Magazine | October 5, 2015, Issue

Poetry

HOW WORDS USE US

Words are the only way we have to tell

Of far horizons hurtling into space,

Or how a swaying limb invokes a spell

On stars, to jostle them back into place.

Syllables follow hollows in a rock,

And mourn the heavy fallen heads of flowers

That, spent, drop seeds as surly skies that mock

Withhold the comfort of warm sudden showers.

We are the ill-tuned instruments they choose

To work their magic on the scenery –

A clumsy apparatus that they use

To bring a poem in focus, as each tree

Reaches toward heaven in this earthly night

With shadowed petals, twigs traced dark on light.

In This Issue

Articles

Politics & Policy

Social Justice at War

Fallujah, May 17, 2018 — The results of the classified investigation into the first extended ground-combat engagement by a mixed-gender infantry platoon were grim indeed. The six-hour firefight on a ...
Politics & Policy

Goodbye, McKinley

With a stroke, President Obama changed the name of Mount McKinley to “Denali.” “Denali” is an Indian name, or indigenous name. “McKinley,” obviously, is not. No doubt, Obama thought he ...
Politics & Policy

Break Up the Budget

Republicans are once again contemplating a defeat on the budget followed by recriminations. This season the defeat will concern Planned Parenthood: Some Republicans think that they should take a stand ...

Features

Politics & Policy

The Inequality Cycle

By one measure, opportunity and mobility are thriving in America. Children born into the lowest income quintile have almost exactly equal chances of arriving in any of the five income ...

Books, Arts & Manners

Politics & Policy

The Real Detective

Aside from Edgar Allan Poe (who, after all, pretty much invented the detective story), the most significant figure in the history of American mystery fiction is Dashiell Hammett, who brought ...
Politics & Policy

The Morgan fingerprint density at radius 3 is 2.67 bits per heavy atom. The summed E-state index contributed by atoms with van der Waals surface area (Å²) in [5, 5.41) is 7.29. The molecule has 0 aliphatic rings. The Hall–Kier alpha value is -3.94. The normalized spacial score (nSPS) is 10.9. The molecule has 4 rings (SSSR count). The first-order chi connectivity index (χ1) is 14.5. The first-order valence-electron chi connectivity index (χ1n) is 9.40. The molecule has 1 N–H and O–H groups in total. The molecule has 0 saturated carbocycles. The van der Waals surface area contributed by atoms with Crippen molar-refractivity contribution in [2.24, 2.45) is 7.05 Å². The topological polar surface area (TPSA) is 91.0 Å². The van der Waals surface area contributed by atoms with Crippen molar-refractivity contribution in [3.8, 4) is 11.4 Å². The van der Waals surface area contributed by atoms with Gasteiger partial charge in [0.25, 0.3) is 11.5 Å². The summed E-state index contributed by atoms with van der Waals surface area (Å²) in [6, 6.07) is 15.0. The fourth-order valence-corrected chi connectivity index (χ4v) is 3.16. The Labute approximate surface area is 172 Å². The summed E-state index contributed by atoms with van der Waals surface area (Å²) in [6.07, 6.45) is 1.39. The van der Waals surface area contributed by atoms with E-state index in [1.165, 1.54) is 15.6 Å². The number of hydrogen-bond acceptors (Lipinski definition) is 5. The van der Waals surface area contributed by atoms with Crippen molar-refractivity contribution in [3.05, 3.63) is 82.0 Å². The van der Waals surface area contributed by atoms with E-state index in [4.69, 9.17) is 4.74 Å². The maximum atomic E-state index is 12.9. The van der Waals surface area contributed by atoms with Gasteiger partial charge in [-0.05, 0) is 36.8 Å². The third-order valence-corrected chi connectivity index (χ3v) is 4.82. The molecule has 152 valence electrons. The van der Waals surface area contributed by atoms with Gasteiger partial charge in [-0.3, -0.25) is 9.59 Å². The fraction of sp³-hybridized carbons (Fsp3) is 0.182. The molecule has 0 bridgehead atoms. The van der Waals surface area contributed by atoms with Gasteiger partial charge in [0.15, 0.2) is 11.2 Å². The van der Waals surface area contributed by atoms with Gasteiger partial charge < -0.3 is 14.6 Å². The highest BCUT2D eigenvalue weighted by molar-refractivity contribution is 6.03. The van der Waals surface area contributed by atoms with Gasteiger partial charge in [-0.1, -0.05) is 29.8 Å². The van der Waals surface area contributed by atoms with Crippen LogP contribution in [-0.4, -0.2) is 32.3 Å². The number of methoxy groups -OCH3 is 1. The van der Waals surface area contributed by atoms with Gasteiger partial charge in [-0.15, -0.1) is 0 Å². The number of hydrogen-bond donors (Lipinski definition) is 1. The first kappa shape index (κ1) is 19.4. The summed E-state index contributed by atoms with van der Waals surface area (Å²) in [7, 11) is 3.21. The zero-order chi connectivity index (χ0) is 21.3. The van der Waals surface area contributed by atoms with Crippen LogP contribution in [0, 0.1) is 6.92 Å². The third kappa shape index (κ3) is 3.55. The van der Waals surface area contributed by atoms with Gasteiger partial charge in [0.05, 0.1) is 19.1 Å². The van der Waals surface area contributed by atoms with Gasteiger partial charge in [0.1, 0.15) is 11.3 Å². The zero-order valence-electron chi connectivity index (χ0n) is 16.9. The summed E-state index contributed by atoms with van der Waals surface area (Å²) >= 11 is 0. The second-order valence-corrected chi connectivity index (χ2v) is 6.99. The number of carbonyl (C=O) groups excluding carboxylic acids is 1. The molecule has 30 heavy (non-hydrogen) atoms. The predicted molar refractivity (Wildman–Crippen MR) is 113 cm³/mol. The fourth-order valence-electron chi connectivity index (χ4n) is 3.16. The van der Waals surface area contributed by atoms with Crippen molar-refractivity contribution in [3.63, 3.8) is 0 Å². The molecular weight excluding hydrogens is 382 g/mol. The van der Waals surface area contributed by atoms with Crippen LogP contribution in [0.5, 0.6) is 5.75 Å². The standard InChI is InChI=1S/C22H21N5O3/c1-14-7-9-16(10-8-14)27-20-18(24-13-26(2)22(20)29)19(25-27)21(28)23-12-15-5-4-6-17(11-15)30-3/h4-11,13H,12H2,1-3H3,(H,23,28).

In the Arena

The first movie I ever reviewed in these pages, almost ten years ago, was a mediocre adaptation of All the King’s Men, in which Sean Penn was miscast as the ...
Politics & Policy

Not Inevitable

It’s entirely possible that the legal battle over same-sex marriage was lost for lack of Ryan Andersons. There simply weren’t enough people like him — people capable of making a ...

Sections

Politics & Policy

Poetry

HOW WORDS USE US Words are the only way we have to tell Of far horizons hurtling into space, Or how a swaying limb invokes a spell On stars, to jostle them back into ...
Politics & Policy

Letters

We Can Handle the Truth Thanks to David Pryce-Jones for his article “The Truth-Teller” (September 7) about Robert Conquest, who exposed the atrocities of the Soviet Communists in the 20th century. While ...
Politics & Policy

The Week

‐ The British Parliament voted against assisted suicide — except in the case of the Labour party. ‐ Joe Biden mulls his presidential options; on the same swing through New York ...

Most Popular

Education

Ivy-League Schools Wither

A  number of liberal bastions are daily being hammered — especially the elite university and Silicon Valley. A Yale and a Stanford, or Facebook and Google, assume — for the most part rightly — that each is so loudly progressive that the public, federal and state regulators, and politicians would of ... Read More
Elections

Weirdo O’Rourke

Friends of the young Bill Clinton and Barack Obama spoke of the special glow of promise they had about them, even back in their early twenties. Angels sat on their shoulders. History gave them a wink and said, “Hey, good lookin’, I’ll be back to pick you up later.” Robert O’Rourke? Not so much. He ... Read More
U.S.

McCain at Annapolis

President Trump has been doing a lot of tweeting today -- against TV programs, companies, and other things that have incurred his displeasure. These tweets make for interesting reading. One of them is this: So it was indeed (just proven in court papers) “last in his class” (Annapolis) John McCain that sent ... Read More